DVD Reviews

Doctor Who: The Sensorites – DVD Review

By Jeff Swindoll Feb 13, 2012, 22:05 GMT

Doctor Who: The Sensorites – DVD Review

The Doctor, Ian, Barbara and Susan land on a spaceship orbiting a distant and mysterious world, where a human crew lies frozen somewhere between life and death. The planet is the Sense-Sphere, home of the Sensorites, beings of immense intelligence and power. Unable to leave, the Doctor and his companions must deduce the Sensorites\' intentions: are they friendly, hostile, or frightened? And what is the deadly secret at the heart ...more

One of William Hartnell’s adventures, the seventh in fact, that survived being erased makes its way to DVD.  The episode is a bit creaky and perhaps too long for the material, but we can appreciate what works about the show and enjoy the special features. 

The Doctor (William Hartnell), Susan (Carole Ann Ford), Ian (William Russell), and Barbara (Jacqueline Hill) arrive on a spaceship orbiting a planet called the Sense-Sphere.  The crew, Captain Maitland (Lorne Cossette) and Carol (Ilona Rodgers), appears dead but revives when the TARDIS crew arrives.  In the meantime, the Sensorites, the natives of the planet the ship orbits, have stolen the TARDIS’ lock and stranded the Doctor and company.

The spaceship crew sets about to break the ship’s orbit, but the Sensorites, don’t want that to happen and appears to try and sabotage the ship.  Our time travelers meet John (Stephen Dartnell), Carol’s fiancé, whose mind had been broken by the Sensorites who had trouble with a previous human exploration crew.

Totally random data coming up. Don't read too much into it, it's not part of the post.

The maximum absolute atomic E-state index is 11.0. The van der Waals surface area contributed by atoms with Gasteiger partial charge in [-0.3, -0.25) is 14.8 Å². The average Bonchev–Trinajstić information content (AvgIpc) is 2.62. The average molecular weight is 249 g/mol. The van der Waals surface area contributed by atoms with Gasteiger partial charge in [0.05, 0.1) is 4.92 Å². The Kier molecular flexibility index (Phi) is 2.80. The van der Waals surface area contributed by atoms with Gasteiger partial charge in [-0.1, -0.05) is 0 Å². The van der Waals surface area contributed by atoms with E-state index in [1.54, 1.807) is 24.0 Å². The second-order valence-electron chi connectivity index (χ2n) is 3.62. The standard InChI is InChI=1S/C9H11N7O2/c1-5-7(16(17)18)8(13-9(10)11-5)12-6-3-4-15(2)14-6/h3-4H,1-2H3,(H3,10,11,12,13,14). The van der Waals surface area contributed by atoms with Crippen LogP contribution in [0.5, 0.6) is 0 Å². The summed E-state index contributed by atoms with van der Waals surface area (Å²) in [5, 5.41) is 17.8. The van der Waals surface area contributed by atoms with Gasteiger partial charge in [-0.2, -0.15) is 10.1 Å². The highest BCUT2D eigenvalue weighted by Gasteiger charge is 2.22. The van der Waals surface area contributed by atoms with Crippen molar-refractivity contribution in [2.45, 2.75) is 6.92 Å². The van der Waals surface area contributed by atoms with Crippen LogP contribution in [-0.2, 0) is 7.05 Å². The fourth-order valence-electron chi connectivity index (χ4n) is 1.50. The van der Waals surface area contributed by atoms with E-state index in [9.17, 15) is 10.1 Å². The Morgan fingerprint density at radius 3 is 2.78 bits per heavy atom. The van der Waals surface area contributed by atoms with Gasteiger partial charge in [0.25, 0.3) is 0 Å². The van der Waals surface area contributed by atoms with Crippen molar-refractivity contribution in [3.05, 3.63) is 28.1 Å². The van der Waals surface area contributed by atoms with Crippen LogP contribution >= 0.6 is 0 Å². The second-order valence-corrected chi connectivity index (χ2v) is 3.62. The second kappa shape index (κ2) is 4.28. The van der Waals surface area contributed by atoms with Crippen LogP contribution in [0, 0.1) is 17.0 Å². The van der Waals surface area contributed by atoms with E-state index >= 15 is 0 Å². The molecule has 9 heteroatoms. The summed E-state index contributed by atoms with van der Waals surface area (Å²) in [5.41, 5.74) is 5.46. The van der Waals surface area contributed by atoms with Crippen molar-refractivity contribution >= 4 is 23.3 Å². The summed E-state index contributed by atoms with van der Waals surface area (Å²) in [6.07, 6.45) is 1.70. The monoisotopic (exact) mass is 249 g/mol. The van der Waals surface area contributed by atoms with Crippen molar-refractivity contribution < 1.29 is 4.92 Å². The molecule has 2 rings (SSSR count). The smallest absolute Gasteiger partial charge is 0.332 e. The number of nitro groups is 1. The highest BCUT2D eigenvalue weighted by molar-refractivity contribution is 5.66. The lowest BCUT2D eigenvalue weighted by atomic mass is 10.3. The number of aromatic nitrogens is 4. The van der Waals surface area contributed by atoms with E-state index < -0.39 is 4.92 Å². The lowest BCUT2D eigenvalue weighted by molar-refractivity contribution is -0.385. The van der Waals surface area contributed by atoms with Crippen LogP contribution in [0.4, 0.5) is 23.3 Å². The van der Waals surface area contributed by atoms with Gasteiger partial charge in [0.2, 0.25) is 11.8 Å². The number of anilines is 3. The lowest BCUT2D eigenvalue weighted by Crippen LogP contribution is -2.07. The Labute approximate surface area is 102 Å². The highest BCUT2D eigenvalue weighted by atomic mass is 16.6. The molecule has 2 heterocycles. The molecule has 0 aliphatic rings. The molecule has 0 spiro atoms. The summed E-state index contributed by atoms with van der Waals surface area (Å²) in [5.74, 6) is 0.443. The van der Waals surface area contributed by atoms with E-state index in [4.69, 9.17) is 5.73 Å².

Now our heroes must discover what is happening on the Sense-Sphere to cause all of the troubles.  Especially a plague that is killing Sensorites and now appears to have been caught by Ian. 

The Sensorites is sandwiched between two historical adventures, the Aztecs and the Reign of Terror, and veers towards alien science fiction like the Daleks.  The Sensorites can’t claim to have haunted the Doctor like those titular monsters, but that doesn’t mean that there’s not a few things to interest.  Firstly, we have to say that Russell T. Davies must’ve seen the episode or stills since the Ood are clearly similar. 

Their planet is even called the Ood-Sphere and is in the same general galaxy as the Sense-Sphere.  We also get hints of Susan’s telepathy and the description of her home planet, later to be called Gallifrey.  The first episode is actually quite evocative.  We start off with the Doctor and company nicely reminiscing about their adventures then go through a creative camera move to get to the control room of the spaceship.

It even ends with the Sensorite eerily floating in space.  If episodes 2-6 had fallen victim to the wiper’s attentions then we might hunger for the rest thinking it just as creative.  When we do get to the planet we find ourselves involved in further mysteries that might stretch on for too long (but such is always with the longer episodes perhaps).  It’s hard to hate the show, it just feels a bit creaky. 

The Sensorites is presented in fullscreen.  Special features include a commentary with actors William Russell, Carole Ann Ford, Joe Grieg, Martyn Huntley, Giles Phibbs, director Frank Cox, designer Raymond Cusick, makeup designer Sonia Markham, and moderated by comedian Toby Hadoke, pop-up trivia notes, the 21 minute “Looking for Peter” where Hadoke goes looking for more info on the episode’s writer, the 7 minute “Vision On” about what a vision mixer is, the 2 minute “Secret Voices of the Sense-Sphere” about some mysterious vocals caught during the show, a photo gallery, and the Radio Times listing and production notes on DVD-ROM. 

The Sensorites may not be the best of Hartnell’s era, but it has some things to recommend it.  It certainly has a nice supplemental package.  In fact, watching it might make you cut the episode some slack. 

Visit the DVD database for more information.



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